Most Christians will be asked to say a prayer out loud at some point in their lives. Whether we are among family, friends, or in public places, most of us feel a level of discomfort if called upon to say a prayer out loud. While we know that all prayers offered in Jesus’ name are heard and answered by our Father in heaven (John 16:23), we also know that when others are listening we need to speak coherently and correctly so that they can be edified and add their “Amen” to ours (1 Cor. 14:16).
In order to be comfortable praying out loud, it is helpful to work through two common obstacles: first, that public prayer is a form of public speaking, and second, that we are often unsure what to ask.
The main reason people are nervous about praying publicly (that is, out loud in the hearing of others) is that, humanly speaking, public prayer is a form of public speaking. Most people fear public speaking, and especially impromptu public speaking about intimate matters of faith.
To speak well in public requires some sort of a plan. While it is always appropriate to have prayers memorized, such as the Lord’s Prayer and meal prayers, Christians should also prepare themselves to pray for specific circumstances. The way to gain confidence is to have a plan or “scaffold” by which we can write a prayer as we pray it.
There are many such prayer outlines, but the one I use most comes from Acts 1 and the historic collects of the church.
In Acts 1:24–25, the apostles prayed about replacing Judas: “You, Lord, who know the hearts of all, show which one of these two you have chosen to take the place in this ministry and apostleship from which Judas turned aside to go to his own place.” From this apostolic example arose the collects of the church, which have been prayed for thousands of years. Consider, for example, the Collect for the 10th Sunday after Trinity:
O God, You declare Your almighty power above all in showing mercy and pity. Mercifully grant us such a measure of Your grace that we may obtain Your gracious promises and be made partakers of Your heavenly treasures; through Jesus Christ, Your Son, our Lord, who lives and reigns with You and the Holy Spirit, one God, now and forever.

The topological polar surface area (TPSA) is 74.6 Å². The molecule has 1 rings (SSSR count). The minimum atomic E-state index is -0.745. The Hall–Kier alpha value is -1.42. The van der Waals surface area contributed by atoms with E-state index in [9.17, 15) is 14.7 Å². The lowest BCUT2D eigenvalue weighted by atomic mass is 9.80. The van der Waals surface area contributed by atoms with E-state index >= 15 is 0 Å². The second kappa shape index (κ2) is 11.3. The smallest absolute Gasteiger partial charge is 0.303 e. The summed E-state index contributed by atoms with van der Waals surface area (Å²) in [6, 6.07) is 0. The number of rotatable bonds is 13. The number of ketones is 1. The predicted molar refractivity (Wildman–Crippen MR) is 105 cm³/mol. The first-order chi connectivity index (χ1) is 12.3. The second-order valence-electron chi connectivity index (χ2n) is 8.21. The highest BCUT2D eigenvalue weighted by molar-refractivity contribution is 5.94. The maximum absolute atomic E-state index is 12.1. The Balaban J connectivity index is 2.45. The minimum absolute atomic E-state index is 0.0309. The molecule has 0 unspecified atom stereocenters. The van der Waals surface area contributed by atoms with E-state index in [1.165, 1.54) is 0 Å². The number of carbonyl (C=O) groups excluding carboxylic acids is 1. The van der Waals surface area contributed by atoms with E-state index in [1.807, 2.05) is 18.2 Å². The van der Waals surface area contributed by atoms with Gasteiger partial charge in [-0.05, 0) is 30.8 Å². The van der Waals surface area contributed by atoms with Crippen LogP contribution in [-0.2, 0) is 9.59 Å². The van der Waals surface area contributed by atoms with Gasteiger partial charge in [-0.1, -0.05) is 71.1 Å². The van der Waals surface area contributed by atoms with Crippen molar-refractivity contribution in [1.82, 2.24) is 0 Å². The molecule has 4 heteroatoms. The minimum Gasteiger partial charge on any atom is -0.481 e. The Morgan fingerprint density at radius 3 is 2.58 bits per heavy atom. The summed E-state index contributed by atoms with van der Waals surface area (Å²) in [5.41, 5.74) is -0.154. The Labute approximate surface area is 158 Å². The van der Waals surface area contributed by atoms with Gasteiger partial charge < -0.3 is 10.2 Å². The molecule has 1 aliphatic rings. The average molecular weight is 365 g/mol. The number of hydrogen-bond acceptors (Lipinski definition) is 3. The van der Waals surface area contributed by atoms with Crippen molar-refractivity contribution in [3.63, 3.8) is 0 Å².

These prayers offer us a scaffold upon which we can construct our own prayers. The collect form has these main parts:
1. The address. In the first example it is simply “Lord,” in the second example, “O God.” Because the options abound, I usually default to “Heavenly Father” to avoid having to think too much about it.
2. The basis for our prayer. This next part of the prayer usually starts with the word “You” and contains a simple statement of who God is and what He has done relevant to what we are about to ask or the situation we are in. In the first example from Acts 1, it is simply “You know the hearts of all,” in the second it is “You declare Your almighty power above all in showing mercy and pity.”
3. The request. Here we simply say what we are asking for (more on this in the next section). In the first prayer, it is “show us which one you have chosen.” In the Collect for Trinity 10, it is “mercifully grant us such a measure of Your grace.”
4. The result. Here we add one or more results we hope will arise from our request, often including God’s praise and our salvation. This part is implied but not stated in the prayer from Acts 1. In the Collect it says “that we may obtain Your gracious promises.”
5. The close. Usually “in Jesus’ name” or “through Jesus Christ our Lord.”
Whenever I walk into a room where I suspect I might be asked to pray, this is the scaffold I am thinking through to help me when the moment comes to pray out loud. In the historic collects, sometimes part 2 or 4 or both are missing. The form is a tool, not a straitjacket. It is a model for situational prayer exemplified for us by the apostles themselves in Acts 1. However unprepared I may feel to pray out loud, I know that if I build off this scaffold I will have said a prayer that was useful and understandable to those waiting to add their “Amen” to mine.
Another common obstacle is that we are often unsure what to ask for. I often feel like those waiting on me to pray expect me to have the wisdom to know exactly what to ask and how the situation should result. But the reality is that we often, even usually, don’t know what to ask for. In fact, Romans 8:26 bluntly states that “we do not know what to pray for as we ought.”
If we fear praying out loud because we don’t even know what to ask for, then we can follow the example of pious King Jehoshaphat in 2 Chronicles 20.
Jehoshaphat was under attack from a massive force of Moabites, Ammonites and others. Trusting in the LORD, he knew it was his responsibility to lead the people in prayer. Humanly speaking, there was no reasonable way to achieve victory. He didn’t even know where to start. Should he ask for a miraculous victory, a safe escape, a merciful surrender, or a quick death? The conclusion of his public prayer is both wise and godly: “We do not know what to do, but our eyes are on you” (2 Chron. 20:12).
Jehoshaphat’s prayer teaches us that we do not have to know what to do or for what to ask. The Holy Spirit intercedes for us since we “do not know what to pray for as we ought” (Rom. 8:26). When asked to pray in the hearing of others, we are in good company with Jehoshaphat if we simply pray: “Lord, we do not even know what to ask for, but our eyes are on you.”
Photo: LCMS Communications/Erik M. Lunsford